Arwen's meanderings

Hi everyone and welcome to my new blog. My name is Steve and i am the lucky owner of a John Welsford designed 'navigator' named Arwen. I built her over three years with the help of my father, father-in-law and two children. She was launched in August 2007 at Queen Anne's battery marina in the barbican area of Plymouth. This blog is a record of our voyages together around SW England.
Arwen has a YouTube channel of her own. Search "plymouthwelshboy".

Wednesday, 29 July 2015

Overnighting at 'The Smugglers Inn'

The Smugglers Inn is a lovely old thatched cottage, ivy clad, overlooking the river. Formerly a ferryman's cottage in the 15th century, it was also pivotal in the D Day landings in 1944! It was one of the main embarkation points for US troops and so a beach, slipway and pontoon were installed at the Inn. It is also part of the famous, historic Tregothnan estate

Now it has new tenants - Colin and Ellie. they oversee managed and serviced moorings and shore side boat access. They also charter a lovely boat 'ZaZu' under the business name 'Kernow Charters'.

The pontoon is wide, with 2m depth at all states of tide and a hammerhead ending - a concrete platform. The area is sheltered and more moorings are being put in.  the views are breath taking and for my first night's anchorage I could not ask for better. The welcome was warm. Here are a young, ambitious, caring and hard working couple who want to make a go of things. It was a pleasure and privilege listening to Colin briefly outlining his plans for the future. I deeply admire those with entrepreneurial spirit and a determination to make a go of a business.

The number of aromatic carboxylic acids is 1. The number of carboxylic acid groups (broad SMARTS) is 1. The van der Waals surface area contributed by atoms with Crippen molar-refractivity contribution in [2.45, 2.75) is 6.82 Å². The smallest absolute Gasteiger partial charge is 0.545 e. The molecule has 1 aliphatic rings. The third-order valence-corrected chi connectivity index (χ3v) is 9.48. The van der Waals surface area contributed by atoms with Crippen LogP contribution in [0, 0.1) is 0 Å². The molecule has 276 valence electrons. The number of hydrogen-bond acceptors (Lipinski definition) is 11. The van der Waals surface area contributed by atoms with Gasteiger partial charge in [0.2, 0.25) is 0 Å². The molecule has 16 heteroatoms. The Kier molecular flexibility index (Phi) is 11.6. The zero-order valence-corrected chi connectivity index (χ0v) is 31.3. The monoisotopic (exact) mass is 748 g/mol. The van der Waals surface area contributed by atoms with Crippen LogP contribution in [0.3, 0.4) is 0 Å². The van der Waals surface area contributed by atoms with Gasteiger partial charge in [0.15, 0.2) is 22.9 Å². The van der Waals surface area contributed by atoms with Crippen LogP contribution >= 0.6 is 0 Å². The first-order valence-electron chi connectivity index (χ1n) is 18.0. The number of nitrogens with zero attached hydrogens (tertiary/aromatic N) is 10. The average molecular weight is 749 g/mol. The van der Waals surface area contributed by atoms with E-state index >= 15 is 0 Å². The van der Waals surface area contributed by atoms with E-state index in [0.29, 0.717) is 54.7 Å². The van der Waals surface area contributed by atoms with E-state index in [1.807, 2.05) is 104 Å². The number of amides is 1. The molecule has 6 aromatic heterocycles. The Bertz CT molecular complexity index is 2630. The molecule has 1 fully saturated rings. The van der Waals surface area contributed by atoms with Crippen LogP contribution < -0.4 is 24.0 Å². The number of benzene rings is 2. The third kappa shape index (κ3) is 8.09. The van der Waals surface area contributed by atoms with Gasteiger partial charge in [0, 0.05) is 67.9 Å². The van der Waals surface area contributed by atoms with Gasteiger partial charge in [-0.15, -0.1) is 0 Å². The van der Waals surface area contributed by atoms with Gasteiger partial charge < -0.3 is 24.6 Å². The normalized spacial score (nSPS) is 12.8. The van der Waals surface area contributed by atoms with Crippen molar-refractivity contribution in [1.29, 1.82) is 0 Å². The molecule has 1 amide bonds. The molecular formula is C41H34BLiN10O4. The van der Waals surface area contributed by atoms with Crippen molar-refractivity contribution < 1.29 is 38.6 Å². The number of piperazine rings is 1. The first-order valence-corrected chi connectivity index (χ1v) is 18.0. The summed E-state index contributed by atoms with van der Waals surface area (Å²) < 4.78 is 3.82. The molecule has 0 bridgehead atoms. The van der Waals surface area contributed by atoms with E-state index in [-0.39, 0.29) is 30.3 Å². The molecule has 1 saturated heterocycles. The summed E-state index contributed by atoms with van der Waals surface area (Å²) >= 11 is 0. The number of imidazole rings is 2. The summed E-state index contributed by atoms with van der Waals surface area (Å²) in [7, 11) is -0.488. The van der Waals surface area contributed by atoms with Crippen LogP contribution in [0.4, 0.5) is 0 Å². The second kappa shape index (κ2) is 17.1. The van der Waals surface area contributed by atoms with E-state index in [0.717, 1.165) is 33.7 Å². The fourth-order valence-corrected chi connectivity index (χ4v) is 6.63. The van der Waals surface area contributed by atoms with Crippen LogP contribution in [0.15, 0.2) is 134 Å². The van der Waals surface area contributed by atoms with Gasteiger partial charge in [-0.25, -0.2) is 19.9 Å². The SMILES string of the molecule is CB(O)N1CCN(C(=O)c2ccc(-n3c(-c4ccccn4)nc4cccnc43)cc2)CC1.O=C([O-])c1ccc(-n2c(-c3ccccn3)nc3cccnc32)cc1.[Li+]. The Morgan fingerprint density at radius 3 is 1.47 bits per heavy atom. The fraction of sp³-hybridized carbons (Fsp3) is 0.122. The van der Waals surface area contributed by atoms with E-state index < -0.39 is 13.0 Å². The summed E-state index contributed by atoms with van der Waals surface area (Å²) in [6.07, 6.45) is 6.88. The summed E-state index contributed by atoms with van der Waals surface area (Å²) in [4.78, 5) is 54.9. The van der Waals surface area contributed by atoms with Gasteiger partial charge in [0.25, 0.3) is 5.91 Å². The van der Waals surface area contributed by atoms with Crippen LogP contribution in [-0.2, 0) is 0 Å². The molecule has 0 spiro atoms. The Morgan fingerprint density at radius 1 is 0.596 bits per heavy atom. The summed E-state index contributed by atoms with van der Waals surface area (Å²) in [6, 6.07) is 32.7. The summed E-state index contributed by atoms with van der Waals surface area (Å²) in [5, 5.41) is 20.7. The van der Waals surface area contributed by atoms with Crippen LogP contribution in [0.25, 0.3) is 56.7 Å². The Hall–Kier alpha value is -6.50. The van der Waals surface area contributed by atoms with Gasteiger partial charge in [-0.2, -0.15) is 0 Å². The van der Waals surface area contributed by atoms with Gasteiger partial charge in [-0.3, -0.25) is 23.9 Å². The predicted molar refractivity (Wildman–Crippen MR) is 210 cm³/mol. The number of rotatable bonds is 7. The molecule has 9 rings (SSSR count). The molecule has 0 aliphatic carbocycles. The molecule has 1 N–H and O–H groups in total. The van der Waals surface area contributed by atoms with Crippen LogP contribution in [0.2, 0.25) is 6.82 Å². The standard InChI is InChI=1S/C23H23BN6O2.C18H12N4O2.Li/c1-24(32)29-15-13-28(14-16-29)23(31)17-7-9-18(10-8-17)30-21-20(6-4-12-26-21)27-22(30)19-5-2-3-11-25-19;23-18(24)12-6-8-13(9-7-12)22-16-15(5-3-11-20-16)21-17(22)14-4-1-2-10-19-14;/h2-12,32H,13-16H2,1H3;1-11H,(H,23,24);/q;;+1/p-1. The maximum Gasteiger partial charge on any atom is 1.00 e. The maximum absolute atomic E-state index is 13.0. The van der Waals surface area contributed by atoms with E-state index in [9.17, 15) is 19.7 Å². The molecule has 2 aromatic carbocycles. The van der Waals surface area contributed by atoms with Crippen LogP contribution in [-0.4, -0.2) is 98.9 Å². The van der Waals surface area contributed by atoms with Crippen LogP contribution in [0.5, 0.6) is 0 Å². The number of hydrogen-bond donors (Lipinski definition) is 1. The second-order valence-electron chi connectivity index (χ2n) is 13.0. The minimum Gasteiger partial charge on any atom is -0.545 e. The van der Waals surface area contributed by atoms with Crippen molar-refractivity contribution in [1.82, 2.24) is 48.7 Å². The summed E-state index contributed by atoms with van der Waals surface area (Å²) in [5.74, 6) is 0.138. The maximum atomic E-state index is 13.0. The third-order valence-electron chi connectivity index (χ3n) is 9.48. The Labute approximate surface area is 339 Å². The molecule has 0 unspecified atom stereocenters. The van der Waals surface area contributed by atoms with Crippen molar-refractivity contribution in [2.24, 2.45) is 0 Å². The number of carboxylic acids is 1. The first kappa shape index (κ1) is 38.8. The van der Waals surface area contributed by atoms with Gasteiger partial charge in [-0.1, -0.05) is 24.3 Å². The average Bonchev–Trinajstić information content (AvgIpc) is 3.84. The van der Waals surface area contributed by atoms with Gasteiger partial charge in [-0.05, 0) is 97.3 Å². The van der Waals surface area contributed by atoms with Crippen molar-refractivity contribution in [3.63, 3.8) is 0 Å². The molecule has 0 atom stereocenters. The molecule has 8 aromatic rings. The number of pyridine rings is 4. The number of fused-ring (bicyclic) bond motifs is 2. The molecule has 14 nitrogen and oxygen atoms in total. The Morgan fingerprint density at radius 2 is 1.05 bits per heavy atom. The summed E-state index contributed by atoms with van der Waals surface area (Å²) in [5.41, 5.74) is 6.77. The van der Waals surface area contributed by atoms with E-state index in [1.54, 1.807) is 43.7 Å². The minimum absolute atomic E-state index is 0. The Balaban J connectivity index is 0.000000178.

Arwen and I arrived late afternoon after a steady row back down river from Malpas. Storm clouds were gathering and Clive had wisely advised me to moor on the western side of the pontoon. It would afford me more overnight stability and protection from what would be strong easterly winds. After setting up the boom tent tarpaulin, sorting out and re-stowing equipment for the night, it was time for a stroll. The beach either side of the pontoon was fine stone and a graded profile.

Covered in seaweed, dead jellyfish littered the shores. South Western shores have seen an invasion of the very large barrel jelly fish - some are the size of dustbin lids, their sting, tiny and harmless, but their appearance - fairly large and fearsome to those not in the know. Unusual in our waters, they have arrived in their hundreds of thousands, partly due to the warmer waters and partly due to last years severe winter storms. The severe storms washed nitrates off our farmland, which have subsequently led to huge growths in plankton and algae - a veritable feast for jelly fish!

The peace, quiet and solitude were lovely. Enough river traffic to keep one's interest; enough wonderful natural history and views to admire and enjoy. A privilege.